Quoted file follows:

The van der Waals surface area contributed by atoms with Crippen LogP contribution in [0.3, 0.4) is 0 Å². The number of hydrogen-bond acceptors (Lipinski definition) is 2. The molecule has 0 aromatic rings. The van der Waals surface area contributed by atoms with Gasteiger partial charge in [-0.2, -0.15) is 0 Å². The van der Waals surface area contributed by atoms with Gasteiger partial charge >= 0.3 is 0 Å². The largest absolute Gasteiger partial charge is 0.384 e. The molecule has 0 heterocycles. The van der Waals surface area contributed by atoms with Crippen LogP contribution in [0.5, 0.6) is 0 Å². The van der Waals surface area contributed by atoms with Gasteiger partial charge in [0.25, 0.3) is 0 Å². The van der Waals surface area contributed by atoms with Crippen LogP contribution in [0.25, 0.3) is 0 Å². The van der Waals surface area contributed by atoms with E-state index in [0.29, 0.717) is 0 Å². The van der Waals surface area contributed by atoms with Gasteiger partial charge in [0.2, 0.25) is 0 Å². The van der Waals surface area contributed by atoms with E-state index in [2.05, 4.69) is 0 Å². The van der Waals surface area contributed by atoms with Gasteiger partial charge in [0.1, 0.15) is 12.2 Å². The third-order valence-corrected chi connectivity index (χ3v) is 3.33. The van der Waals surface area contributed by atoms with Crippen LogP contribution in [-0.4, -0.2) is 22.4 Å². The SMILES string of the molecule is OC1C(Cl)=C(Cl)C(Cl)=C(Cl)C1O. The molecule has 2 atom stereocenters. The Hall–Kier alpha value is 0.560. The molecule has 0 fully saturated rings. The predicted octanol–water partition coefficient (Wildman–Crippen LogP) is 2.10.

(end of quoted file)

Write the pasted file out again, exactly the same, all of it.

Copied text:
The van der Waals surface area contributed by atoms with Crippen LogP contribution in [0.3, 0.4) is 0 Å². The number of hydrogen-bond acceptors (Lipinski definition) is 2. The molecule has 0 aromatic rings. The van der Waals surface area contributed by atoms with Gasteiger partial charge in [-0.2, -0.15) is 0 Å². The van der Waals surface area contributed by atoms with Gasteiger partial charge >= 0.3 is 0 Å². The largest absolute Gasteiger partial charge is 0.384 e. The molecule has 0 heterocycles. The van der Waals surface area contributed by atoms with Crippen LogP contribution in [0.5, 0.6) is 0 Å². The van der Waals surface area contributed by atoms with Gasteiger partial charge in [0.25, 0.3) is 0 Å². The van der Waals surface area contributed by atoms with Crippen LogP contribution in [0.25, 0.3) is 0 Å². The van der Waals surface area contributed by atoms with E-state index in [0.29, 0.717) is 0 Å². The van der Waals surface area contributed by atoms with Gasteiger partial charge in [0.2, 0.25) is 0 Å². The van der Waals surface area contributed by atoms with E-state index in [2.05, 4.69) is 0 Å². The van der Waals surface area contributed by atoms with Gasteiger partial charge in [0.1, 0.15) is 12.2 Å². The third-order valence-corrected chi connectivity index (χ3v) is 3.33. The van der Waals surface area contributed by atoms with Crippen LogP contribution in [-0.4, -0.2) is 22.4 Å². The SMILES string of the molecule is OC1C(Cl)=C(Cl)C(Cl)=C(Cl)C1O. The molecule has 2 atom stereocenters. The Hall–Kier alpha value is 0.560. The molecule has 0 fully saturated rings. The predicted octanol–water partition coefficient (Wildman–Crippen LogP) is 2.10.